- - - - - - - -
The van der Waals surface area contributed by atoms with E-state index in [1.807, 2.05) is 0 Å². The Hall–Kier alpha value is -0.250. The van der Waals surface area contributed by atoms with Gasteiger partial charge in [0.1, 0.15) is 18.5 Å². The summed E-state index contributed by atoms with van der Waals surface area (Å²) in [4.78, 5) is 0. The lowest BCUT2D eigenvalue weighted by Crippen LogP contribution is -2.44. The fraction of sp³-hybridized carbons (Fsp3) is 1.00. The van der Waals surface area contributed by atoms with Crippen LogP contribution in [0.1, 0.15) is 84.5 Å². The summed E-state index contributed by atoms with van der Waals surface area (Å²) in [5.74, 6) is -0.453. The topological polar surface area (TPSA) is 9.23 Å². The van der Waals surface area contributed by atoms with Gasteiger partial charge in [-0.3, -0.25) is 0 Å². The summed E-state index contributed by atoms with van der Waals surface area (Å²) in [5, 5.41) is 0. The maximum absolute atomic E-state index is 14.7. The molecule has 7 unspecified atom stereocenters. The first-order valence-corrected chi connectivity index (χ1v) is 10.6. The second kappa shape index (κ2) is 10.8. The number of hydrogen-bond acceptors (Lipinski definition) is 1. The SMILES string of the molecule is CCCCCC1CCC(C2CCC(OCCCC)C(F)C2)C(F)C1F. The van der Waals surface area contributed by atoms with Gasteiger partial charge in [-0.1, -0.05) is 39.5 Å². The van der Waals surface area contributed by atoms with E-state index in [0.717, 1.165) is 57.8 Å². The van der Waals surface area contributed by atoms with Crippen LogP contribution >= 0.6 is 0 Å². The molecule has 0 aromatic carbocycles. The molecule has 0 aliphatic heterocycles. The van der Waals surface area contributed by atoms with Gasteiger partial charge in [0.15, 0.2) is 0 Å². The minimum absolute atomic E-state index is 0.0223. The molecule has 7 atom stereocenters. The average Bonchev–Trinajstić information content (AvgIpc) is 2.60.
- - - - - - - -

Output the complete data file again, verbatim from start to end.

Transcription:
The van der Waals surface area contributed by atoms with E-state index in [1.807, 2.05) is 0 Å². The Hall–Kier alpha value is -0.250. The van der Waals surface area contributed by atoms with Gasteiger partial charge in [0.1, 0.15) is 18.5 Å². The summed E-state index contributed by atoms with van der Waals surface area (Å²) in [4.78, 5) is 0. The lowest BCUT2D eigenvalue weighted by Crippen LogP contribution is -2.44. The fraction of sp³-hybridized carbons (Fsp3) is 1.00. The van der Waals surface area contributed by atoms with Crippen LogP contribution in [0.1, 0.15) is 84.5 Å². The summed E-state index contributed by atoms with van der Waals surface area (Å²) in [5.74, 6) is -0.453. The topological polar surface area (TPSA) is 9.23 Å². The van der Waals surface area contributed by atoms with Gasteiger partial charge in [-0.3, -0.25) is 0 Å². The summed E-state index contributed by atoms with van der Waals surface area (Å²) in [5, 5.41) is 0. The maximum absolute atomic E-state index is 14.7. The molecule has 7 unspecified atom stereocenters. The first-order valence-corrected chi connectivity index (χ1v) is 10.6. The second kappa shape index (κ2) is 10.8. The number of hydrogen-bond acceptors (Lipinski definition) is 1. The SMILES string of the molecule is CCCCCC1CCC(C2CCC(OCCCC)C(F)C2)C(F)C1F. The van der Waals surface area contributed by atoms with Gasteiger partial charge in [-0.1, -0.05) is 39.5 Å². The van der Waals surface area contributed by atoms with E-state index in [0.717, 1.165) is 57.8 Å². The van der Waals surface area contributed by atoms with Crippen LogP contribution >= 0.6 is 0 Å². The molecule has 0 aromatic carbocycles. The molecule has 0 aliphatic heterocycles. The van der Waals surface area contributed by atoms with Gasteiger partial charge in [0.15, 0.2) is 0 Å². The minimum absolute atomic E-state index is 0.0223. The molecule has 7 atom stereocenters. The average Bonchev–Trinajstić information content (AvgIpc) is 2.60.